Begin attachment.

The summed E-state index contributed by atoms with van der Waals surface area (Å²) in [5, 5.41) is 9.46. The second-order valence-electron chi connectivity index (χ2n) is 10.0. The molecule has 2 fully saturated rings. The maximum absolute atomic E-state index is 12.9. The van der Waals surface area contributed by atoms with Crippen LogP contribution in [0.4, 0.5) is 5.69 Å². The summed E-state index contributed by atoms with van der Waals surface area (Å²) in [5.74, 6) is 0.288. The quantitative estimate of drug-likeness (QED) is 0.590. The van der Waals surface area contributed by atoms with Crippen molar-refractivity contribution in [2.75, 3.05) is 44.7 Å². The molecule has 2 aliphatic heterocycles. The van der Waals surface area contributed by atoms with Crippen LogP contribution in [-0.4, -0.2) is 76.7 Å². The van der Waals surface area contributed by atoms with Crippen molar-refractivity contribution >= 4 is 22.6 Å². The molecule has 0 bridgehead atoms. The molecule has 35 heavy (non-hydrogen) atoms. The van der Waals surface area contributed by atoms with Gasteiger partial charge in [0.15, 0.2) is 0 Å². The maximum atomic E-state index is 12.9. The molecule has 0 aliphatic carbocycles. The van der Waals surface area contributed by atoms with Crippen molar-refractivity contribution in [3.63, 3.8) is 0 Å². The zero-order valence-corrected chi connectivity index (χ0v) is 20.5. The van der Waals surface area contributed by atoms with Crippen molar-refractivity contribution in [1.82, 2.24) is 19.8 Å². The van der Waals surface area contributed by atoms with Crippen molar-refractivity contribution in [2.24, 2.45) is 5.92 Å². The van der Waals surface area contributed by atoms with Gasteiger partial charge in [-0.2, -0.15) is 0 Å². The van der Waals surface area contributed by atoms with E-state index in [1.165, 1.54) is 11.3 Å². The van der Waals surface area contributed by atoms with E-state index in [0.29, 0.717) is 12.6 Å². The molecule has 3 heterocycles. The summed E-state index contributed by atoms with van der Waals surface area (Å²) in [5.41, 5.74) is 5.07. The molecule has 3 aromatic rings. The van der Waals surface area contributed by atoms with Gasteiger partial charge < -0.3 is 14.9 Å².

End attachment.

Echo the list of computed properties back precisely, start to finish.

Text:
The summed E-state index contributed by atoms with van der Waals surface area (Å²) in [5, 5.41) is 9.46. The second-order valence-electron chi connectivity index (χ2n) is 10.0. The molecule has 2 fully saturated rings. The maximum absolute atomic E-state index is 12.9. The van der Waals surface area contributed by atoms with Crippen LogP contribution in [0.4, 0.5) is 5.69 Å². The summed E-state index contributed by atoms with van der Waals surface area (Å²) in [5.74, 6) is 0.288. The quantitative estimate of drug-likeness (QED) is 0.590. The van der Waals surface area contributed by atoms with Crippen molar-refractivity contribution in [2.75, 3.05) is 44.7 Å². The molecule has 2 aliphatic heterocycles. The van der Waals surface area contributed by atoms with Crippen LogP contribution in [-0.4, -0.2) is 76.7 Å². The van der Waals surface area contributed by atoms with Crippen molar-refractivity contribution >= 4 is 22.6 Å². The molecule has 0 bridgehead atoms. The molecule has 35 heavy (non-hydrogen) atoms. The van der Waals surface area contributed by atoms with Gasteiger partial charge in [0.15, 0.2) is 0 Å². The maximum atomic E-state index is 12.9. The molecule has 0 aliphatic carbocycles. The van der Waals surface area contributed by atoms with Crippen molar-refractivity contribution in [3.63, 3.8) is 0 Å². The zero-order valence-corrected chi connectivity index (χ0v) is 20.5. The van der Waals surface area contributed by atoms with Crippen molar-refractivity contribution in [1.82, 2.24) is 19.8 Å². The van der Waals surface area contributed by atoms with Crippen molar-refractivity contribution in [2.24, 2.45) is 5.92 Å². The van der Waals surface area contributed by atoms with Gasteiger partial charge in [-0.2, -0.15) is 0 Å². The van der Waals surface area contributed by atoms with E-state index in [1.165, 1.54) is 11.3 Å². The van der Waals surface area contributed by atoms with E-state index in [0.29, 0.717) is 12.6 Å². The molecule has 3 heterocycles. The summed E-state index contributed by atoms with van der Waals surface area (Å²) in [5.41, 5.74) is 5.07. The molecule has 3 aromatic rings. The van der Waals surface area contributed by atoms with Gasteiger partial charge < -0.3 is 14.9 Å².